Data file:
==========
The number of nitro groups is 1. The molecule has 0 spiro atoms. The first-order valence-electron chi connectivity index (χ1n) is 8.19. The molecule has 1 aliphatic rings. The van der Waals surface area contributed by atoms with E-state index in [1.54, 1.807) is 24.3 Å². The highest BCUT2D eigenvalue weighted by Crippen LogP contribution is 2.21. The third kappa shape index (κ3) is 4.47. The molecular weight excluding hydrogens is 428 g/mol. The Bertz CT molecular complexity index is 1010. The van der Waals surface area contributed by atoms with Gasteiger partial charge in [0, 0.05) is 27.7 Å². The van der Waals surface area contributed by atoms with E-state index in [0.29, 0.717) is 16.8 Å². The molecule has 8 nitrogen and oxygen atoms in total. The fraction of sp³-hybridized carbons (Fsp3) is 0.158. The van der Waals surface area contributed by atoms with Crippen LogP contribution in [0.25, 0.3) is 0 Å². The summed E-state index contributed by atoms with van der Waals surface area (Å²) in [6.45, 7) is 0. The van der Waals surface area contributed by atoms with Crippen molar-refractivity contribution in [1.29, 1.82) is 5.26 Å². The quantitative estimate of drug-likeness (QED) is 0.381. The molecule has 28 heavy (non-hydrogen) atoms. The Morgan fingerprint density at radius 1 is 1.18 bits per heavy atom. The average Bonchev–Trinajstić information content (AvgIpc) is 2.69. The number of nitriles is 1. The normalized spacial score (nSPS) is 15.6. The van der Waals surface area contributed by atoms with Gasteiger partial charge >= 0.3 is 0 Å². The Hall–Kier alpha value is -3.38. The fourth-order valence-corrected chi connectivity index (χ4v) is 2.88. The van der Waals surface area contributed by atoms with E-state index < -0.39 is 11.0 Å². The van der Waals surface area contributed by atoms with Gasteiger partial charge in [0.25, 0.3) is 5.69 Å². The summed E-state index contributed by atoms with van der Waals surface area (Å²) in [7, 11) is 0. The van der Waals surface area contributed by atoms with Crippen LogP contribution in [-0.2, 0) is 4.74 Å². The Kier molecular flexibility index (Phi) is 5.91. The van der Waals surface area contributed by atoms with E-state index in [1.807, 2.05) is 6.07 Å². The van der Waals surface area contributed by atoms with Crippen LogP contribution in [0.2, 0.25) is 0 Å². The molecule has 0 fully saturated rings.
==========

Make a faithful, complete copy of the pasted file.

The number of nitro groups is 1. The molecule has 0 spiro atoms. The first-order valence-electron chi connectivity index (χ1n) is 8.19. The molecule has 1 aliphatic rings. The van der Waals surface area contributed by atoms with E-state index in [1.54, 1.807) is 24.3 Å². The highest BCUT2D eigenvalue weighted by Crippen LogP contribution is 2.21. The third kappa shape index (κ3) is 4.47. The molecular weight excluding hydrogens is 428 g/mol. The Bertz CT molecular complexity index is 1010. The van der Waals surface area contributed by atoms with Gasteiger partial charge in [0, 0.05) is 27.7 Å². The van der Waals surface area contributed by atoms with E-state index in [0.29, 0.717) is 16.8 Å². The molecule has 8 nitrogen and oxygen atoms in total. The fraction of sp³-hybridized carbons (Fsp3) is 0.158. The van der Waals surface area contributed by atoms with Crippen LogP contribution in [0.25, 0.3) is 0 Å². The summed E-state index contributed by atoms with van der Waals surface area (Å²) in [6.45, 7) is 0. The van der Waals surface area contributed by atoms with Crippen molar-refractivity contribution in [1.29, 1.82) is 5.26 Å². The quantitative estimate of drug-likeness (QED) is 0.381. The molecule has 28 heavy (non-hydrogen) atoms. The Morgan fingerprint density at radius 1 is 1.18 bits per heavy atom. The average Bonchev–Trinajstić information content (AvgIpc) is 2.69. The number of nitriles is 1. The normalized spacial score (nSPS) is 15.6. The van der Waals surface area contributed by atoms with Gasteiger partial charge >= 0.3 is 0 Å². The Hall–Kier alpha value is -3.38. The fourth-order valence-corrected chi connectivity index (χ4v) is 2.88. The van der Waals surface area contributed by atoms with E-state index < -0.39 is 11.0 Å². The van der Waals surface area contributed by atoms with Gasteiger partial charge in [0.25, 0.3) is 5.69 Å². The summed E-state index contributed by atoms with van der Waals surface area (Å²) in [7, 11) is 0. The van der Waals surface area contributed by atoms with Crippen LogP contribution in [-0.2, 0) is 4.74 Å². The Kier molecular flexibility index (Phi) is 5.91. The van der Waals surface area contributed by atoms with E-state index in [1.807, 2.05) is 6.07 Å². The van der Waals surface area contributed by atoms with Crippen LogP contribution in [0.2, 0.25) is 0 Å². The molecule has 0 fully saturated rings.